We went back to Springville and had lunch at the cafe, which has been there since 1897. Service was a little on the slow side, so we were off of the bike longer than we anticipated. While at the cafe, we stared at the thermometer which read 100+ degrees. IN THE SHADE!

Highway 190 out of Springville started at 1000 ft and Brandy made it to 5500 ft, while I made it to 6300 ft. It was over 106 degrees when we left (with 4 bottles each) on our second climb of the day. Though Brandy is getting better about riding in the high temps, she still overheats fairly easily and the Tule River was calling her name. I was back taking pictures when Brandy decided to pull off of the road and take a dip in a beautiful pool of water. I indulged her diversion from the plan and she shed her gear for a little skinny dipping. This put us behind schedule and losing daylight, but it was well worth it. I didn’t mind at all.


From our motel in Porterville, we drove up to Three Rivers.

Mineral King Road was our climb for the day. From a starting elevation of 800 ft in Three Rivers to an ending elevation of 7800 ft at the end of the road, we gained over 7400 ft on this climb. The road was narrow, steep, sometimes unpaved (not hard packed dirt…but SAND!) and is reported to have over 698 curves. Totally awe inspiring. The views were breathtaking.

Mineral King Road is one of the toughest climbs I have done in recent memory. It is 7,400 + feet of gain in one shot (including the warm up climb before the turn off). It has sustained ramps of 10-12% grades. There are sections that avg 10% for over 1.5 miles. It got to the point where I didn’t want a relief in the road because all it meant was that I was going to have to pay for it. Just after a leveling off section BAM! you would get hit with 12-14% grade ramp. This cycle of relief and punishment repeats itself over and over and over again over the 25 miles.

Then closer to the top above 6,000 ft there were sand sections with the 12% grades. Our 23mm tires were sinking in to the sand. Hard packed dirt would have been better. Next time we will ride 25mm tires.

The motorists all said it took them over two hours to drive the 23 miles up all the switchbacks, ramps, single lane travel, potholes, loose gravel and did I mention the very narrow road without guardrails?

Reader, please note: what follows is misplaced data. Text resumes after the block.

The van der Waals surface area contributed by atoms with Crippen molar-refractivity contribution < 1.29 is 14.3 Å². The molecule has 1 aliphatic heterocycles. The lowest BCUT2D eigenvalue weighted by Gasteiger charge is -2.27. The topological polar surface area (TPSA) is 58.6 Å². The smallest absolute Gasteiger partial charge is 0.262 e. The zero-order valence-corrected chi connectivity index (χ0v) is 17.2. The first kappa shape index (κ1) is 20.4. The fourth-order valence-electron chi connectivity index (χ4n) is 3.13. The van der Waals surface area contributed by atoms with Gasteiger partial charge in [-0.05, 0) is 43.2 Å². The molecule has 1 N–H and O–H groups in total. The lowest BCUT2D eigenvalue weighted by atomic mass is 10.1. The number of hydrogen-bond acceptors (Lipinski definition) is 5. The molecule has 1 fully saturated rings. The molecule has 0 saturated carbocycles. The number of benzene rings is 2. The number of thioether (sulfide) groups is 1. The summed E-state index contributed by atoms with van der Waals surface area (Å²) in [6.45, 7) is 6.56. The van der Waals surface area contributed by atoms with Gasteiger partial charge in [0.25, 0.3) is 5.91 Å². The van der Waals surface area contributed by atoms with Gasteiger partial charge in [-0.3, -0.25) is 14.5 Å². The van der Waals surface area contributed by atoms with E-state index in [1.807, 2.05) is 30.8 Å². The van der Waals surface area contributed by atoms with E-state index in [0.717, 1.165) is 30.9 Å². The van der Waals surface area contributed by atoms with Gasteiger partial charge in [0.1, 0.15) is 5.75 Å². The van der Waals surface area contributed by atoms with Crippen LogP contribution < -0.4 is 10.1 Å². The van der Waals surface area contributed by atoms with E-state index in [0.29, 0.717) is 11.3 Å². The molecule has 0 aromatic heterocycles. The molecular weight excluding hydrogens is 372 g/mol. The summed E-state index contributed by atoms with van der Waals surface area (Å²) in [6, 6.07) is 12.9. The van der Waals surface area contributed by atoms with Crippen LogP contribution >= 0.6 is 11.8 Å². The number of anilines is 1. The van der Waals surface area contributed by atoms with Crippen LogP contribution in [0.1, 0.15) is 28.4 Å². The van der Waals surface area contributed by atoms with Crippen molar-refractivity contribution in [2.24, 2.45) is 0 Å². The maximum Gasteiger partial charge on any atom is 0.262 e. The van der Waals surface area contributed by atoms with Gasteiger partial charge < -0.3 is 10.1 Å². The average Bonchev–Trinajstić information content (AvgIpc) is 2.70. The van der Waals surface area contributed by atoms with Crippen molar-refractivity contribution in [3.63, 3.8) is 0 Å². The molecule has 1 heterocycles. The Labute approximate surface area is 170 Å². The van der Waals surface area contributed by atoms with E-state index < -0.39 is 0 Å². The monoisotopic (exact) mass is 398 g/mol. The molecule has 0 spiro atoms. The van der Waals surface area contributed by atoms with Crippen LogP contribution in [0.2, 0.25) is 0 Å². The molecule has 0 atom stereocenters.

Mineral King is a very tough climb indeed.

Epic Climbing Camp…it’s a Wrap

Three hard training days in the mountains. I missed completing a few of my goals, but I came away from the weekend knowing that I am one step closer to being fit for Everest Challenge and Furnace Creek 508.

In short, here are my numbers:

My goal was 50K feet of climbing = ACTUAL FEET GAINED WAS 45,000

My goal was 400 total miles ======= ACTUAL MILES WERE 357

MY goal for the one night ride(6PM-6AM)= NO NIGHT RIDE

I still have one more weekend of concentrated climbing before Everest Challenge. Location yet to be determined.

A full report and pictures are in the works. My personal goals were sacrificed for the benefit of my training partner. My training partner this weekend was my girlfriend Brandy. This was her first exposure to the extreme training that I do before the Furnace Creek 508. She suffered, and as a pair our pace was slower. Temperatures were in the 90’s everyday and water and food were scarce. You have to pack it with you which means carrying 10-15 pounds of fuel and water. Monday was our most remote ride, which took us up Kitchen Creek Rd, a closed road that climbs about 2800 feet from the 8 Freeway to Mount Laguna at 6100 feet of elevation.


Epic Climbing Camp

I’m really excited about my plans for this weekend. I will be staying at a cabin at Lake Henshaw. It is located at the base of East Grade Rd of Palomar Mountain. I will be riding Saturday-Tuesday. I am publicly stating my goals so that I have to live by them.